"In McGee the Court noted the trend of expanding personal jurisdiction over nonresidents. As technological progress has increased the flow of commerce between States, the need for jurisdiction over nonresidents has undergone a similar increase. At the same time, progress in communications and transportation has made the defense of a suit in a foreign tribunal less burdensome. In response to these changes, the requirements for personal jurisdiction over non-residents have evolved from the rigid rule of Pennoyer v. Neff * * * to the flexible standard of International Shoe Co. v. State of Washington * * *. But it is a mistake to assume that this trend heralds the eventual demise of all restrictions on the personal jurisdiction of state courts. * * * Those restrictions are more than a guarantee of immunity from inconvenient or distant litigation. They are a consequence of territorial limitations on the power of the respective States. However minimal the burden of defending in a foreign tribunal, a defendant may not be called upon to do so unless he has had the `minimal contacts' with that State that are a prerequisite to its exercise of power over him."[11] [Citations omitted.]

The above mentioned decisions were ably reviewed in the recently decided case of Gray v. American Radiator and Standard Sanitary Corporation.[12] There an Illinois resident sued for injuries caused by a water heater explosion. A foreign corporation had manufactured the allegedly defective safety valve in Ohio. The valve was assembled into the water heater in Pennsylvania and the heater was eventually sold to the plaintiff consumer in Illinois.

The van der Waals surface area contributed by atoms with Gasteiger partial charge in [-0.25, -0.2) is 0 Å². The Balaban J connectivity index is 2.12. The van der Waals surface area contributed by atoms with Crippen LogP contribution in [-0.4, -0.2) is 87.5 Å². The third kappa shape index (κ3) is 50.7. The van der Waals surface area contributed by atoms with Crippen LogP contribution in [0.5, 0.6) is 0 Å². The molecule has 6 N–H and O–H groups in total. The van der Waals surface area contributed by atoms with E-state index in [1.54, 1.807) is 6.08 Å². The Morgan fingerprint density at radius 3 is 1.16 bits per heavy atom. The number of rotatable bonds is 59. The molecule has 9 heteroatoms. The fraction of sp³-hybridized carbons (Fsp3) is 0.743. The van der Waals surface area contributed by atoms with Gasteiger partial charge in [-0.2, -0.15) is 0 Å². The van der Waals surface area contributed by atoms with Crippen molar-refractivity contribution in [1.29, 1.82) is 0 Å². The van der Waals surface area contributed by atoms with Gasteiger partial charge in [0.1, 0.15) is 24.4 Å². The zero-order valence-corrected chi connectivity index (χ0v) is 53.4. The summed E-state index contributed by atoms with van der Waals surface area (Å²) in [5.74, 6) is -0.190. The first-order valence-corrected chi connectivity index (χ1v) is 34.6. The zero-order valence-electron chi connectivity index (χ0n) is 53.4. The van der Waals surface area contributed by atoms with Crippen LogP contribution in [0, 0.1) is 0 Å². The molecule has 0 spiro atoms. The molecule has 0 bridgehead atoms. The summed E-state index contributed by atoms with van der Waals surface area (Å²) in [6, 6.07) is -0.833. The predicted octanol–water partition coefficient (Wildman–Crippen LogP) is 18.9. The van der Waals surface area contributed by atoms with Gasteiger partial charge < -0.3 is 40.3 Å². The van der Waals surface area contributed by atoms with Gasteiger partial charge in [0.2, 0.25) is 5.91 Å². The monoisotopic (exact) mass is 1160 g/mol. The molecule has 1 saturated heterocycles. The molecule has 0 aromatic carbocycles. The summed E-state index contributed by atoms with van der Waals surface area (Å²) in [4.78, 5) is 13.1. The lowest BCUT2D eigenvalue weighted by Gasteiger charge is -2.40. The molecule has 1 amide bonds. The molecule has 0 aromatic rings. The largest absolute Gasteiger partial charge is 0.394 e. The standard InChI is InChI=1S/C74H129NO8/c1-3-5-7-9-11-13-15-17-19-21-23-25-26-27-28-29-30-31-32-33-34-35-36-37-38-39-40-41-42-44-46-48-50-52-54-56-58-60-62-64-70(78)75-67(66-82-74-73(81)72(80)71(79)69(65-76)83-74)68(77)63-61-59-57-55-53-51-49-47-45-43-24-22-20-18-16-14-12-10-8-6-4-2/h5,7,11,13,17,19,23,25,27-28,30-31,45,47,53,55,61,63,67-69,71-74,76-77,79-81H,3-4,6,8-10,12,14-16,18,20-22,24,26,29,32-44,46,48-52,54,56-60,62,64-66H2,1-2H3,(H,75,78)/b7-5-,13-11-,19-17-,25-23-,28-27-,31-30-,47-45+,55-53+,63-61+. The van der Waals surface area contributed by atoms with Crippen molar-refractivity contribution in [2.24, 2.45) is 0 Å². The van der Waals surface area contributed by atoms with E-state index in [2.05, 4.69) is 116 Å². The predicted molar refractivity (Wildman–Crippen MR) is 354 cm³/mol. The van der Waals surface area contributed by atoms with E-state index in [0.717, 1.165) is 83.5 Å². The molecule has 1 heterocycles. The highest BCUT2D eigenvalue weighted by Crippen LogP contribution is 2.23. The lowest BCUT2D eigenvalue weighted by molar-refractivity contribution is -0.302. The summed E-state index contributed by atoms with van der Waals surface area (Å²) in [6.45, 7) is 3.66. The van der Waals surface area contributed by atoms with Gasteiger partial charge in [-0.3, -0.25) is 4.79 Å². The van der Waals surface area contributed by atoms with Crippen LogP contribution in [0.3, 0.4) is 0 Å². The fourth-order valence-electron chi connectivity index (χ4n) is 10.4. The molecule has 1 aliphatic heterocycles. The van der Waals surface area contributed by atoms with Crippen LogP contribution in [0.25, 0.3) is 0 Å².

An Illinois statute provided that any nonresident who, either in person or through an agent, committed a tort within the state was considered to have submitted himself to its jurisdiction and could be served personally outside the jurisdiction. The court held that the alleged negligence in manufacture of the valve could not be separated from the resulting injury and that the tort must be considered as having been committed in Illinois.

*428 It then went on to consider the question of whether permitting service outside the state, where the defendant had no agent or employee in Illinois, and where the injury was his only contact with the state, exceeded the limits of due process. In deciding this question it was pointed out that the factor of whether or not the foreign corporation did a substantial volume of business in the state, relied on by the court in International Shoe had been minimized as a requirement by the later decision of the United States Supreme Court in McGee v. International Life Insurance Co.[13] Also, the record before the court did not disclose whether the foreign corporation had done any other business in Illinois.

It was held that the doing of a given volume of business was not the only way in which a nonresident could establish the "minimum contacts" with the state sufficient to support jurisdiction.[14]

In commenting on the lack of evidence of any previous volume of business the court said: